START–Engaging Parents of Students with Disabilities
Offering programs and services that support the engagement of families to improve outcomes for students.
START-Engaging Parent of Students with Disabilities (EPSD) offers programs and services that support the engagement of families to improve outcomes for students, including developing and supporting Special Education Parent Advisory Groups (SEPAGs) in communities and school districts.
Through workshops, regional meetings, and parent leadership development activities, we help parents and parent leaders:
- Become informed and active participants in their child’s education
- Partner with educators in improving educational programs for students with disabilities, particularly in the area of Inclusion
- Start or strengthen parent advisory groups or parent support groups in their areas
PARENTS AS LEADERS
SPAN Parent Leadership E-News
View articles from the START-EPSD Newsletter Archive below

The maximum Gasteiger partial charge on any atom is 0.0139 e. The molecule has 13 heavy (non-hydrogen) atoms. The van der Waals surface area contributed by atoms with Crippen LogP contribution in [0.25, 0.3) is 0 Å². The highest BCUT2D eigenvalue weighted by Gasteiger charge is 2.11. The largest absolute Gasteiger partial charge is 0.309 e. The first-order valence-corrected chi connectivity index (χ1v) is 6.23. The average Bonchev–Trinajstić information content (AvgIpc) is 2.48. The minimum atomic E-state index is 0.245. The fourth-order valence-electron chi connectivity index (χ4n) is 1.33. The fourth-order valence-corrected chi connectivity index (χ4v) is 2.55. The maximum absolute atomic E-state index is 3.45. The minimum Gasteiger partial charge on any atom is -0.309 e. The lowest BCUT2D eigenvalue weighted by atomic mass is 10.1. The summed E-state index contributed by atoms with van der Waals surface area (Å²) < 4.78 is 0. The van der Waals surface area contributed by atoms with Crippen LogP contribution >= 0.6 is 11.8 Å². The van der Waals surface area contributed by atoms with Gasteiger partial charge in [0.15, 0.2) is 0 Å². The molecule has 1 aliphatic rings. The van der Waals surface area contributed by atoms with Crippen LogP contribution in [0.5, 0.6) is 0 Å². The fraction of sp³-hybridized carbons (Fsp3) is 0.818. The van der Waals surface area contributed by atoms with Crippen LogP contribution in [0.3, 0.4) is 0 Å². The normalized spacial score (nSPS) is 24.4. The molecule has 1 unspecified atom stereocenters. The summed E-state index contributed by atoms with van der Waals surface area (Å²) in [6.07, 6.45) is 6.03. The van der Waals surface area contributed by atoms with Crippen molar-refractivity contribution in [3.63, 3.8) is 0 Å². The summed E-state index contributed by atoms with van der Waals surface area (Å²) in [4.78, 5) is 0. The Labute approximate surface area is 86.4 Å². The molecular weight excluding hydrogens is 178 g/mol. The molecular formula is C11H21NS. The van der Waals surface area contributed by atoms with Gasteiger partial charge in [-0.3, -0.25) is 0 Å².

2021, February 18 I 2021 Leadership Renewal: Lead Like It Matters!
2021, February 18 I Renovación del liderazgo en 2021: ¡Lidere como si importara!
2020, November 19 I Trust and relationships are the basis for collaboration
2020, November 19 | La confianza y las relaciones son la base de la colaboración
2020, August 20 | Engagement happens when every voice is heard
2020, August 20 | La participación ocurre cuando se escuchan todas las voces
2020, May 21 | Growth and improvement are impossible without change
2020, May 21 | El crecimiento y la mejora son imposibles sin cambios
2020, February 20 | Communication is key to effective leadership
2019, November 21 | Advocacy is at the heart of leadership
2019, August 22 | Leadership is a capability in action
2019, May 25 | Leaders translate vision into reality
2019, Feb 27 | Leadership is a choice, not a position
2018, Nov 10 | Parent leaders aren’t born. They’re made!
What People Are Saying
A strong parent advisory group can help foster ongoing communication between the parents and school to better serve our children.
Our group started with two parents and a supportive District Supervisor. What’s important is to get up and running and see where it takes you.
The advice that parents need to continually talk with school district personnel and develop meaningful inclusion programs and then continually evaluate their children’s progress based on data was on the mark.